All of them, those in power, and those who want the power, would pamper us, if we agreed to overlook their crookedness by wilfully restricting our activities.
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The Church of Scientology is a "church like any other church," a Vancouver politician said yesterday.
Social Credit MLA John Reynolds said he doesn't understand why there is so much fuss over Narconon's links to Scientology.
"They (Narconon) have operated here in B.C for many years, and I think they have a reputation of doing a good job," Reynolds said.
Reynolds recently wrote a letter to Narconon praising the program on its silver anniversary.
The letter was included in a package of materials a Winnipeg company — Mr. Pepperette — handed out to teenagers who have been hired to fund-raise for Narconon under a Say No to Drugs campaign.
When pressed for details about the drug-rehabilitation program, Reynolds said he doesn't know anyone who has gone through Narconon.
Reynolds also responded angrily to the comments of a Vancouver substance abuse counsellor who said Narconon has been "virtually blacklisted" by people in the field.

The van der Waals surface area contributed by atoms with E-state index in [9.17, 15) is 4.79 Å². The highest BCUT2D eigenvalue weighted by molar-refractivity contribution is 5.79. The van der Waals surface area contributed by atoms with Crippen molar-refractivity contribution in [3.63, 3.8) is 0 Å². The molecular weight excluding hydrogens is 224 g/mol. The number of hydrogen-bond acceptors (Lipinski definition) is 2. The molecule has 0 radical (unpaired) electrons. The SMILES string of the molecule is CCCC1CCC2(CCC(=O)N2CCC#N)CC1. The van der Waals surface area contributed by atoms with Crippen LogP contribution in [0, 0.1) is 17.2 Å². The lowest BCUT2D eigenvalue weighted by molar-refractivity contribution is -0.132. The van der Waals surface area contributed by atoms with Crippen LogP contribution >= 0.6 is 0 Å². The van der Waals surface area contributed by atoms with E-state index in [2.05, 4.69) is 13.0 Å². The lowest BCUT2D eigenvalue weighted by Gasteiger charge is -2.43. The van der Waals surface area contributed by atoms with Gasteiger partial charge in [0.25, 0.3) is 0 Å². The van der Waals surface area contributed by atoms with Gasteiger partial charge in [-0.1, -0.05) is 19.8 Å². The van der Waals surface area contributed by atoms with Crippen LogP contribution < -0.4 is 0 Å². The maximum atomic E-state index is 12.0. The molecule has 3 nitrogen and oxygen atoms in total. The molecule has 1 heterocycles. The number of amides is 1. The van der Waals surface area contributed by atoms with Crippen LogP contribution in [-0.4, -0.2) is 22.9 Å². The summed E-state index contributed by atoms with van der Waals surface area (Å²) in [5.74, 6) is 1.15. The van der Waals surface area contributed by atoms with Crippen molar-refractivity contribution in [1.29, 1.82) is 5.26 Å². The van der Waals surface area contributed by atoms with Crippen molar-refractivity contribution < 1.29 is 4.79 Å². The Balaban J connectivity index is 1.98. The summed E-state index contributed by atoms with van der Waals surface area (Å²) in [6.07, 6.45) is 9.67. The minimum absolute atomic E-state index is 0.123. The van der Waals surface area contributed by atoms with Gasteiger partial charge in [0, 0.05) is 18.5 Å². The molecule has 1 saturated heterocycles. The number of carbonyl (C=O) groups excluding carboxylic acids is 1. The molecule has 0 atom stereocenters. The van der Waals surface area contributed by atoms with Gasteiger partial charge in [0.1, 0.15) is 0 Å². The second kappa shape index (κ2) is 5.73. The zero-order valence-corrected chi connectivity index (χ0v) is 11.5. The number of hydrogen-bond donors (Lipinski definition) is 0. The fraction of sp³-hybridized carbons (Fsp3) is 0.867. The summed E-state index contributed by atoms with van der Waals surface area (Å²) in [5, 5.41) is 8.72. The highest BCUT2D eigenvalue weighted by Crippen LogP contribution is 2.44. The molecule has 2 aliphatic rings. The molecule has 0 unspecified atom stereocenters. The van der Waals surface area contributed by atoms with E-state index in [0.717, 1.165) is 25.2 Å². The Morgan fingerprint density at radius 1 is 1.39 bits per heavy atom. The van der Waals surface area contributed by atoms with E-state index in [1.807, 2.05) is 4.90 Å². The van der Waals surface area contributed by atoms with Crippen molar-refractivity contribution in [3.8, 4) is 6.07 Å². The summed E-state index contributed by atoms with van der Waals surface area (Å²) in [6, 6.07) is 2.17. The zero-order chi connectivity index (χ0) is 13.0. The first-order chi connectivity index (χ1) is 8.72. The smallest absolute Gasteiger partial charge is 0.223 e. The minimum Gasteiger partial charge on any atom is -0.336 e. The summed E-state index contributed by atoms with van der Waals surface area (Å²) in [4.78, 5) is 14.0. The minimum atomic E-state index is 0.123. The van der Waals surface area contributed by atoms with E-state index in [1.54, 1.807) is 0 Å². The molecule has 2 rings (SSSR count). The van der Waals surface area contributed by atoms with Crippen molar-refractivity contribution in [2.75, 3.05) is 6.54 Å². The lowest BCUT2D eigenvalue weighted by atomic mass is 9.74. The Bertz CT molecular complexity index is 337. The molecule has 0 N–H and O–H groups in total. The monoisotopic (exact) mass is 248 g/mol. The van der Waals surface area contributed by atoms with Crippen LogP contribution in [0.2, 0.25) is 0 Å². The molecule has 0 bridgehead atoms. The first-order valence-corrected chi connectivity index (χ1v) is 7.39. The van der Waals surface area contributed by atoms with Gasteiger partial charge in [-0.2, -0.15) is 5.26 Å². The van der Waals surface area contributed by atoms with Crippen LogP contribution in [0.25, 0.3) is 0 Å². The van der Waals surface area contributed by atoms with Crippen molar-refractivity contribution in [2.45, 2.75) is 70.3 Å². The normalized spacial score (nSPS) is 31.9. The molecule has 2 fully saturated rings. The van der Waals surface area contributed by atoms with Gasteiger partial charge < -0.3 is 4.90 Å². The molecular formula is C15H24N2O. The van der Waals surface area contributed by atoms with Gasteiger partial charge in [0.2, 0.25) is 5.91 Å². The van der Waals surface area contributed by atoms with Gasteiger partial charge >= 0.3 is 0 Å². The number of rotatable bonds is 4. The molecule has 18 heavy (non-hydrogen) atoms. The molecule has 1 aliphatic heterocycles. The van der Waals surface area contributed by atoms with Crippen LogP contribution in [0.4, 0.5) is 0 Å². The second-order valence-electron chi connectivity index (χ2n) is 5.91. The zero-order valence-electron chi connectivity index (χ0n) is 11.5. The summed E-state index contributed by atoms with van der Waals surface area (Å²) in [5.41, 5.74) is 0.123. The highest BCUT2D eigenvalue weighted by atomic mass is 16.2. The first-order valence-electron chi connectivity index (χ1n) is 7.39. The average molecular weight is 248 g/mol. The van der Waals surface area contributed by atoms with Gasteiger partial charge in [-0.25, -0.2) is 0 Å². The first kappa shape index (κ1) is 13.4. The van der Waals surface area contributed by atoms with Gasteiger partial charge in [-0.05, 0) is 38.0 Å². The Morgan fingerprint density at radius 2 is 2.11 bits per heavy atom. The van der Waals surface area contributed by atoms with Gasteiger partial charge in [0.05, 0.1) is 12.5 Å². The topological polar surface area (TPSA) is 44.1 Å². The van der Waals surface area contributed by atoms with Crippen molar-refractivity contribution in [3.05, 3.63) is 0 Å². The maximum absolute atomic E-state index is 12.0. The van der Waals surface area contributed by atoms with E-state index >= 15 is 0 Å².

"Any time people try to do anything that cuts into doctors' fees, doctors are going to complain," the West Vancouver MLA said.
Although Reynolds said he isn't a member of the church, he said there's no question Scientologists have gotten a bad rap.
"I know people who are in the church, and I don't think they are after anybody's money."
The church, which has been called a cult, offers expensive self-improvement courses to its members.
While the church has denied its affiliation to Narconon, both follow the teachings of Scientology founder L. Ron Hubbard. The church also promotes Narconon in its literature.
Although the controversy surrounding Narconon surfaced in Winnipeg this week, the Say No to Drugs campaign is nothing new to the city.
More than a year ago, the Scientologists sponsored an anti-drug campaign which was endorsed in a news release by Coun. Donovan Timmers and Winnipeg Police Chief Herb Stephen.
Timmers said yesterday he remembers the campaign, but never knew it was sponsored by the church.
"Regardless of all the things that have been said about the Church of Scientology, just the fact that I wasn't told of the connection makes me annoyed."
Timmers, who said he knows little about the church, said he hooked up to the anti-drug program after signing a petition brought to him by a constituent.